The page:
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Personality 1: Trait Theories and Measurement

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Personality 1: Trait Theories and Measurement Jos e L. Jarry, Ph.D., C.Psych. Introduction to Psychology Department of Psychology University of Toronto – PowerPoint PPT presentation

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Title: Personality 1: Trait Theories and Measurement


1
Personality 1 Trait Theories and Measurement
  • Josée L. Jarry, Ph.D., C.Psych.
  • Introduction to Psychology
  • Department of Psychology
  • University of Toronto
  • July 21, 2003

2
Personality Definition
  • Refers to the person's general style of
    interaction with the world
  • People differ from one another in their style of
    behaviour, in ways that are at least relatively
    consistent across time and situations
  • The study of personality focuses on differences
    between people.

3
Traits
  • The most central concept in personality
    psychology
  • Relatively stable predisposition to behave in a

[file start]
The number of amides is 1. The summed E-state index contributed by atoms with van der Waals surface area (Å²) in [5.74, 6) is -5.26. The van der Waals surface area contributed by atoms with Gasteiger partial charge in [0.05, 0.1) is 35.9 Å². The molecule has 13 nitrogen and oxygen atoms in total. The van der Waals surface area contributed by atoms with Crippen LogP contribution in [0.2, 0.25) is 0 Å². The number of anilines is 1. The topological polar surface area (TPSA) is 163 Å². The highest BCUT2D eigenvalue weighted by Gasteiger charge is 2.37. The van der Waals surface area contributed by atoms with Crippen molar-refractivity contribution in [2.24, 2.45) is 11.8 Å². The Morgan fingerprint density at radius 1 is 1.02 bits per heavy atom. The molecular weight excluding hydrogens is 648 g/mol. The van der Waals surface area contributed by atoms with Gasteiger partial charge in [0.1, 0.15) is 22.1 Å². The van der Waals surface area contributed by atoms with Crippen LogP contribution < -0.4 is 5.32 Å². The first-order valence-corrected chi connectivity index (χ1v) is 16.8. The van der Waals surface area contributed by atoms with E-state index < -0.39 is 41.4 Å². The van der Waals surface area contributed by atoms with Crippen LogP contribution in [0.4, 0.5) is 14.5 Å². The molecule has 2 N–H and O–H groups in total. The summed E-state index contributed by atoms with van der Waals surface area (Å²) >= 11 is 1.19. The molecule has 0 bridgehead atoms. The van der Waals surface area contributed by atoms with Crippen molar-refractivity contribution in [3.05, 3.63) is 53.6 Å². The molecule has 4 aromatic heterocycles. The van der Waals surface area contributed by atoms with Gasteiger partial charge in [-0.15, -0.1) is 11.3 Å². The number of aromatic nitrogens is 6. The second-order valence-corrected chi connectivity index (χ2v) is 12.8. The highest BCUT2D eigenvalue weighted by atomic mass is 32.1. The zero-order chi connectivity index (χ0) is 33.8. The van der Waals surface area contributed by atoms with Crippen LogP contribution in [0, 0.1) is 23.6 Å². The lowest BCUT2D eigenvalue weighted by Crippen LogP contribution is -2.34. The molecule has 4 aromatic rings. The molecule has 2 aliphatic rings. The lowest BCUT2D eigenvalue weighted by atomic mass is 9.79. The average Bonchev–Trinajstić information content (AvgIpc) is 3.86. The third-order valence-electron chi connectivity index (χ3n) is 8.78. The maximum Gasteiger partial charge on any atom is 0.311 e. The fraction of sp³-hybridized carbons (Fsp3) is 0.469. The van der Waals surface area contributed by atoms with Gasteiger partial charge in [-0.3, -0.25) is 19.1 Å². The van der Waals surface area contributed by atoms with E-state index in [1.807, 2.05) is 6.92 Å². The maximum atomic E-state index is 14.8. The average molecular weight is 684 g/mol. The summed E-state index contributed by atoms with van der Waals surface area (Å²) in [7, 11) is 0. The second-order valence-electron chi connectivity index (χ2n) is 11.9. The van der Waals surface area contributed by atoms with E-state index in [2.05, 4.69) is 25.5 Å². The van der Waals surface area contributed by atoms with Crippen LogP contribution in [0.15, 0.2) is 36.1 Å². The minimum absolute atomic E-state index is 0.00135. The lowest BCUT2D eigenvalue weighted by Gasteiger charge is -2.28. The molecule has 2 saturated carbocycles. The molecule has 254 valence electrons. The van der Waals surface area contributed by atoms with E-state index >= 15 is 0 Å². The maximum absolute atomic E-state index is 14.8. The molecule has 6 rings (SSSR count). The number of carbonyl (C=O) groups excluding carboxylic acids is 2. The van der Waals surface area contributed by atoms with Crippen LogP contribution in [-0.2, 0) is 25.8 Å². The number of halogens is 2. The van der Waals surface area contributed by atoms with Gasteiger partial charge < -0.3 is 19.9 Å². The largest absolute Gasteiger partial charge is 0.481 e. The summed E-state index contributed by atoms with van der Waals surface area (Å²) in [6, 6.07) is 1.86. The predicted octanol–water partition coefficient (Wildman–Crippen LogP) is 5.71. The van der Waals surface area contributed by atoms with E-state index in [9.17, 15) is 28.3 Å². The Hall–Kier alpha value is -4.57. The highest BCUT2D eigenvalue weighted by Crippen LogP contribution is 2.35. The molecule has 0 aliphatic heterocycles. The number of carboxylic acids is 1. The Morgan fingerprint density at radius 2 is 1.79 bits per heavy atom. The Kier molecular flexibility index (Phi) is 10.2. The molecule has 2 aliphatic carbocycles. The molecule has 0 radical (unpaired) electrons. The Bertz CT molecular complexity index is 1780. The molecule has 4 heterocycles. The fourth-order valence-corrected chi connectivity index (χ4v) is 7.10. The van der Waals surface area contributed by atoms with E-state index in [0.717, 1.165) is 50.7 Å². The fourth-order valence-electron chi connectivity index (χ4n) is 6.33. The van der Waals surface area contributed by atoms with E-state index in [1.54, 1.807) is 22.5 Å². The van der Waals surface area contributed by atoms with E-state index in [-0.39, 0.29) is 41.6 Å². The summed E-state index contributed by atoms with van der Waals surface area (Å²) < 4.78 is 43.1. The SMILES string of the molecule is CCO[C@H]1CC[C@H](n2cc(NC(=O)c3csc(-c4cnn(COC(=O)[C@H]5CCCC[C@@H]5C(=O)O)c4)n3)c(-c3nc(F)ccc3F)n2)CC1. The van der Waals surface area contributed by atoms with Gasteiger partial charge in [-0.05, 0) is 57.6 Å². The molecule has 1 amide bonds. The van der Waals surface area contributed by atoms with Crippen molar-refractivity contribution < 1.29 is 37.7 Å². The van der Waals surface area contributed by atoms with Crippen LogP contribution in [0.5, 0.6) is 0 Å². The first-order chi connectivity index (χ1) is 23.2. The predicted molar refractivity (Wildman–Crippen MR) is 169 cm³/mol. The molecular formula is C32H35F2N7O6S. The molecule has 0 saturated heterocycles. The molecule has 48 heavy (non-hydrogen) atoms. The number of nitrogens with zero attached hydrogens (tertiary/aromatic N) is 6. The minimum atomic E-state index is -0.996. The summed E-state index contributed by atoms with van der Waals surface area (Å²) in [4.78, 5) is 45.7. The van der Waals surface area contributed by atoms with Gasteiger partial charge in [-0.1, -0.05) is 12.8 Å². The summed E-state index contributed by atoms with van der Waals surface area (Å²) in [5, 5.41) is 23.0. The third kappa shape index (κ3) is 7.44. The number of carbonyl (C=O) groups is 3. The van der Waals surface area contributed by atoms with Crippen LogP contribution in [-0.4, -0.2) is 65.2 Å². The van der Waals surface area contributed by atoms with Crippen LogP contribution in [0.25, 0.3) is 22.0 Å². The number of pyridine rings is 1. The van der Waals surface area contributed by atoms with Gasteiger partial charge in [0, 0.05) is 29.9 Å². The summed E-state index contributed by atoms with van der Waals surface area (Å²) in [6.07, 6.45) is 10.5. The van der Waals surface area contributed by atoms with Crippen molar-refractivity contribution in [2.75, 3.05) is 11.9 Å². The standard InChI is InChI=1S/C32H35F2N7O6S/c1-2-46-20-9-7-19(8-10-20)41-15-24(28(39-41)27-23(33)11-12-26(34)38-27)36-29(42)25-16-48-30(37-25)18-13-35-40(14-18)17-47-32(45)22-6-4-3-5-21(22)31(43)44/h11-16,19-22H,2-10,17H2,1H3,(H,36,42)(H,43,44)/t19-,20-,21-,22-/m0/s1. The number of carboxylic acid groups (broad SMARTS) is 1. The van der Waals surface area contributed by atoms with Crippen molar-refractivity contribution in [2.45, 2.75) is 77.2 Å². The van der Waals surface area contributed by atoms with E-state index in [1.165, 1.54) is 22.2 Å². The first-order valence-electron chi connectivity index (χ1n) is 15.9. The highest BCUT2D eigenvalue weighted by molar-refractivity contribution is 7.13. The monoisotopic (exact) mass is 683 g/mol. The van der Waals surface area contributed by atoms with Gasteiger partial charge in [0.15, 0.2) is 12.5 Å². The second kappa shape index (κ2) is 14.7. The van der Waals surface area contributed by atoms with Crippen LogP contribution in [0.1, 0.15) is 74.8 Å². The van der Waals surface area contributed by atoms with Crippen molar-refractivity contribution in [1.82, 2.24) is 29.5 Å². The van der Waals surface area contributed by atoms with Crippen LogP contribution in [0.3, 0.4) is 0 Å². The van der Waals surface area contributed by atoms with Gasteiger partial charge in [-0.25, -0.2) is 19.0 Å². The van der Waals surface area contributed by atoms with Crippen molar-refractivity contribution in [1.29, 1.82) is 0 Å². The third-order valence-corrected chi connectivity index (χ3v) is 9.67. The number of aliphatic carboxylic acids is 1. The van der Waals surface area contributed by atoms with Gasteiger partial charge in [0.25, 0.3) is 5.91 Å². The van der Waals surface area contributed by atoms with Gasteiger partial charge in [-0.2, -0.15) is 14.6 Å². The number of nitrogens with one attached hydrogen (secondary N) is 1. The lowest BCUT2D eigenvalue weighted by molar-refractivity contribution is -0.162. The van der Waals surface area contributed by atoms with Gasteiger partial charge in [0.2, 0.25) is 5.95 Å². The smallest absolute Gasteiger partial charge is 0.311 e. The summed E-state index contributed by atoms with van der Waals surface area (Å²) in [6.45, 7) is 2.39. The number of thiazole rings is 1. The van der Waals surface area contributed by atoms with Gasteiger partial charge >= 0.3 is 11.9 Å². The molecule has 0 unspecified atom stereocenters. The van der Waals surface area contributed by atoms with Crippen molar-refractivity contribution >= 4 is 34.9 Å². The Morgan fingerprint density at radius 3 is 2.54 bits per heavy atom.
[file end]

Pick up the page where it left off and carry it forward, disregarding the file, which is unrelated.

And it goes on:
certain way
  • Part of the person, not part of the environment
  • The actual manifestation of traits in the form of
    behaviour usually requires some perceived cue or
    trigger in the environment.

4
Traits and States
  • States of motivation and emotions are, like
    traits, defined as inner entities that can be
    inferred from observed behaviour
  • However traits are enduring, states are temporary
  • A trait might be defined as an enduring attribute
    that describes one's likelihood of entering
    temporarily into a particular state.

5
Trait Theories
  • The goal of trait theories is to specify a
    manageable set of distinct personality dimensions
    that can be used to summarize the fundamental
    psychological differences among individuals
  • Traits are not explanations of individual
    differences
  • Traits are inferred from behaviour.

6
Hierarchical Organization of Traits
  • Behaviours and traits are linked to one another
    in a hierarchical fashion
  • Specific behaviours are at the bottom of the